Huffer honored for 50-year career

Jan. 25—Muskogee music teacher Jerry Huffer recalls becoming Oklahoma Music Educators Association executive director under abrupt circumstances in 1973.

The associations director, Carl Rogers, died at a concert — while playing "Come, Sweet Death," Huffer said, recalling that Huffer called the OkMEA president.

"I told him I would help him out that first year or so — and here I am 50 years later," Huffer said. "I fell in love with the association, and the kids became my life."

Huffer is retiring from OkMEA and was honored during the association's winter conference in Tulsa last weekend.

"It is not an exaggeration to say that without Jerry, we would not have OkMEA," said OkMEA President Leah McDonald. "Along with his family, Jerry masterfully steered our organization for decades."

The association's luncheon in Huffer's honor featured a surprise visit by the Muskogee Brass, which plays the "Hallelujah" chorus at churches each Christmas.

"We had played that at churches for 37 years," Huffer said. "But what had never happened before, we forgot there were 137 music teachers at the banquet, and they all started singing the 'Hallelujah' chorus. That was also really special."

Huffer said two songs at the conference were commissioned and performed in honor of his retirement. An honor children's choir sang Matt Podd's "In the Valley," and the All-State Symphonic Band played another commissioned number, "Vignette de la Vie," by Ed Huckeby, he said.

"I was kind of overwhelmed, to be honest," Huffer said. "They were very kind to recognize my retirement."

Huffer was a music director at Muskogee Public Schools for nearly 20 years before retiring in 1987. In 2012, he worked with MPS to help rebuild the music program, then became MPS director of fine arts before retiring in 2022. He also established the Muskogee Community Band and has directed it for many years.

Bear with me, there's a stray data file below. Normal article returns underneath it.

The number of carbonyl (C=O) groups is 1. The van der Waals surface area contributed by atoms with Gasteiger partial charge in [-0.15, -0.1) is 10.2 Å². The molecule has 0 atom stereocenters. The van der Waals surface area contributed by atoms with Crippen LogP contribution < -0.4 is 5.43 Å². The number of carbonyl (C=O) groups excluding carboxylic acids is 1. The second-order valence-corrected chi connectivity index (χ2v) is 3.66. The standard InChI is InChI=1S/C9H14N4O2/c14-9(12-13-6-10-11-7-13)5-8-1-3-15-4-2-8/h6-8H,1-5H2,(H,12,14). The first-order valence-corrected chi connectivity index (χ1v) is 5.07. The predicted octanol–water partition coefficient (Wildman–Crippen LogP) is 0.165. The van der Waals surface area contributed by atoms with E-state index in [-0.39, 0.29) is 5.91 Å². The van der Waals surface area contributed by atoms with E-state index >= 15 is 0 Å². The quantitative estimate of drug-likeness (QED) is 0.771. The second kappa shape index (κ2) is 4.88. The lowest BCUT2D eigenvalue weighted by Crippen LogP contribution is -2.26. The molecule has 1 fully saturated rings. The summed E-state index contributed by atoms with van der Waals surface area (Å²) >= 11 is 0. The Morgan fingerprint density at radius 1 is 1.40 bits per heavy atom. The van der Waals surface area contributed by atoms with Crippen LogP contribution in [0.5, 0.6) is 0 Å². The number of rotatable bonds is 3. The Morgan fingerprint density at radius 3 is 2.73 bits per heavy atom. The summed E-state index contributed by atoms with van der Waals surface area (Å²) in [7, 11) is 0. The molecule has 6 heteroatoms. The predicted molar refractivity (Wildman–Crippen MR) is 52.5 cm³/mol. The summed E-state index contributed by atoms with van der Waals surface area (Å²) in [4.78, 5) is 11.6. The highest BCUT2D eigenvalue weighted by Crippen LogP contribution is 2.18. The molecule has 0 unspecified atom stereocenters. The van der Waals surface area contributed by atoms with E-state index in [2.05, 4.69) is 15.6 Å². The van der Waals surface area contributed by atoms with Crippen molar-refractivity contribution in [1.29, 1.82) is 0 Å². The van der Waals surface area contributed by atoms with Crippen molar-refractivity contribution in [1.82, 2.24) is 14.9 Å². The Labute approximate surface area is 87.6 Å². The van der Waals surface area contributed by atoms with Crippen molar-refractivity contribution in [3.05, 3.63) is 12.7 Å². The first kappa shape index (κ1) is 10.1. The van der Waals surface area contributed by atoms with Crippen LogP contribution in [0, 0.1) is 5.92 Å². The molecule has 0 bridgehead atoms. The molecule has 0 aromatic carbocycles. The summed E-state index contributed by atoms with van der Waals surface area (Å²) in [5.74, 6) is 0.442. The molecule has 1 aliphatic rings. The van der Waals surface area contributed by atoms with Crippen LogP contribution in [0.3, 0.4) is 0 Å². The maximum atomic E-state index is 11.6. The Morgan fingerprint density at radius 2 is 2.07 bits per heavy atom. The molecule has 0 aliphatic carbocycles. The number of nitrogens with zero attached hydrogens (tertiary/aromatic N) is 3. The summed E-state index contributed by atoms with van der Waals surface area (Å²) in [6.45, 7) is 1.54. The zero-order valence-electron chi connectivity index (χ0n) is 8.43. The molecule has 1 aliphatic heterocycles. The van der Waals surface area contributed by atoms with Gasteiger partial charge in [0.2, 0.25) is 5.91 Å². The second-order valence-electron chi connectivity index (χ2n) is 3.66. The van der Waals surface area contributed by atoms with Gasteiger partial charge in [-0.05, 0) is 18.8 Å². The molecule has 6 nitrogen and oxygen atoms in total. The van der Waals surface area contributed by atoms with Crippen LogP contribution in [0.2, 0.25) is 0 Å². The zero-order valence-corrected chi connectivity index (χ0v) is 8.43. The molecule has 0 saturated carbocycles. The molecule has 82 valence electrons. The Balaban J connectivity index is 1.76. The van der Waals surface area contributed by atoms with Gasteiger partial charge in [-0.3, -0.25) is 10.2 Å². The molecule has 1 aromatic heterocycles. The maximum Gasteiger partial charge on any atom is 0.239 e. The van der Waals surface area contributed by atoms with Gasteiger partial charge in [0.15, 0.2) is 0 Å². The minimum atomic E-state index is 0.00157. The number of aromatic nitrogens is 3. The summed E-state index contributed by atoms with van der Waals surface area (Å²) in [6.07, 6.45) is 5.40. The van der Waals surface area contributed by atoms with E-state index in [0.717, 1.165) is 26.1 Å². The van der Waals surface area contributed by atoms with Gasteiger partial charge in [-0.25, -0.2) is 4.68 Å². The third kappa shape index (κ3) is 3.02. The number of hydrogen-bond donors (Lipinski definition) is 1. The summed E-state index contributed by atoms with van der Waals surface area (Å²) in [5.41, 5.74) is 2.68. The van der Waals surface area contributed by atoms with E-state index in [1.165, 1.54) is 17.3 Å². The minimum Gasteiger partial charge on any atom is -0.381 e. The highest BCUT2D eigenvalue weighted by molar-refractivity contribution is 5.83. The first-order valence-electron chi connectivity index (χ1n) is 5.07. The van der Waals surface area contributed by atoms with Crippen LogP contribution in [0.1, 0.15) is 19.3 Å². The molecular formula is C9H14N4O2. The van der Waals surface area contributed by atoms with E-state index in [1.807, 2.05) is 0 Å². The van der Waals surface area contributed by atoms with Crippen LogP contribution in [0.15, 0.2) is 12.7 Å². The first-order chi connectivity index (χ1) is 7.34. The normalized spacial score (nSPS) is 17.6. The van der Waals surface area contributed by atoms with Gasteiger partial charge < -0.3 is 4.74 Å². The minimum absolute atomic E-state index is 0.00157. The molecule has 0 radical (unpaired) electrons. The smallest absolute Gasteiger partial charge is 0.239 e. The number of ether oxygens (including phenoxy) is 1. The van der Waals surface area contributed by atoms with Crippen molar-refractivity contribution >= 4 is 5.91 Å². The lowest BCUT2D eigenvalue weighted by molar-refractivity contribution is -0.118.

OkMEA covers the gamut in music and music education.

The association puts on clinics for musicians from kindergarten through college, as well as teacher seminars and workshops. The association also honors outstanding musicians in All-State groups.

"We have about 5,000 that audition across the state," he said. "We have two bands, two choruses one orchestra, one jazz ensemble, one children's choir, an intercollegiate band and an intercollegiate choir."

McDonald said that "at each turn, Jerry Huffer has negotiated superb contracts with conductors, venues, vendors, and exhibitors."

She detailed such tasks as ordering plaques and other material, organizing registration, supervising state crews.

"Countless Oklahoma music teachers have come to know Jerry as the face of OkMEA for decades, and he is passionate about furthering our profession for years to come. His commitment and service to our MEA is truly remarkable."

OKMEA also promotes legislation to help protect music teachers and arts education, Huffer said. "Arts are sometimes the first things to be cut at schools."